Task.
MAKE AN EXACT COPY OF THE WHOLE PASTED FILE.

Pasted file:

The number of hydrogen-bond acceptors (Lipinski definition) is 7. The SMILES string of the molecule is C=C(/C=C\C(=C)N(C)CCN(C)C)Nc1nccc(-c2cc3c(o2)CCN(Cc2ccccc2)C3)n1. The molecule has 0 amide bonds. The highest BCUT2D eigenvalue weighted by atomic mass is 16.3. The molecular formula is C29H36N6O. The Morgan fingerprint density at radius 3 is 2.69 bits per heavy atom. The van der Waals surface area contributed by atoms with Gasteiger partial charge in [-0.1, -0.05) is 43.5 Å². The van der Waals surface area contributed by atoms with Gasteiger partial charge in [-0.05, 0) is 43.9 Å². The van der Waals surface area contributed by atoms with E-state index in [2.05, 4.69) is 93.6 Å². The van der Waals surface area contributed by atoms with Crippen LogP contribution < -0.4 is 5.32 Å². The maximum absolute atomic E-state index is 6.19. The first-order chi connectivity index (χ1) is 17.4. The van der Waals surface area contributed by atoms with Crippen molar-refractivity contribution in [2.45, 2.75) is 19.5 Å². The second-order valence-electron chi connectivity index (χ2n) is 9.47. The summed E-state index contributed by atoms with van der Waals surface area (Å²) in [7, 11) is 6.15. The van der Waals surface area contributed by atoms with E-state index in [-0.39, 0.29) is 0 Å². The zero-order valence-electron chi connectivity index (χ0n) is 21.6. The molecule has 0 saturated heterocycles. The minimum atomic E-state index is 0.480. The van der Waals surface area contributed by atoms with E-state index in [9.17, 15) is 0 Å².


The number of hydrogen-bond acceptors (Lipinski definition) is 7. The SMILES string of the molecule is C=C(/C=C\C(=C)N(C)CCN(C)C)Nc1nccc(-c2cc3c(o2)CCN(Cc2ccccc2)C3)n1. The molecule has 0 amide bonds. The highest BCUT2D eigenvalue weighted by atomic mass is 16.3. The molecular formula is C29H36N6O. The Morgan fingerprint density at radius 3 is 2.69 bits per heavy atom. The van der Waals surface area contributed by atoms with Gasteiger partial charge in [-0.1, -0.05) is 43.5 Å². The van der Waals surface area contributed by atoms with Gasteiger partial charge in [-0.05, 0) is 43.9 Å². The van der Waals surface area contributed by atoms with E-state index in [2.05, 4.69) is 93.6 Å². The van der Waals surface area contributed by atoms with Crippen LogP contribution < -0.4 is 5.32 Å². The maximum absolute atomic E-state index is 6.19. The first-order chi connectivity index (χ1) is 17.4. The van der Waals surface area contributed by atoms with Crippen molar-refractivity contribution in [2.45, 2.75) is 19.5 Å². The second-order valence-electron chi connectivity index (χ2n) is 9.47. The summed E-state index contributed by atoms with van der Waals surface area (Å²) in [7, 11) is 6.15. The van der Waals surface area contributed by atoms with E-state index in [-0.39, 0.29) is 0 Å². The zero-order valence-electron chi connectivity index (χ0n) is 21.6. The molecule has 0 saturated heterocycles. The minimum atomic E-state index is 0.480. The van der Waals surface area contributed by atoms with E-state index in [9.17, 15) is 0 Å².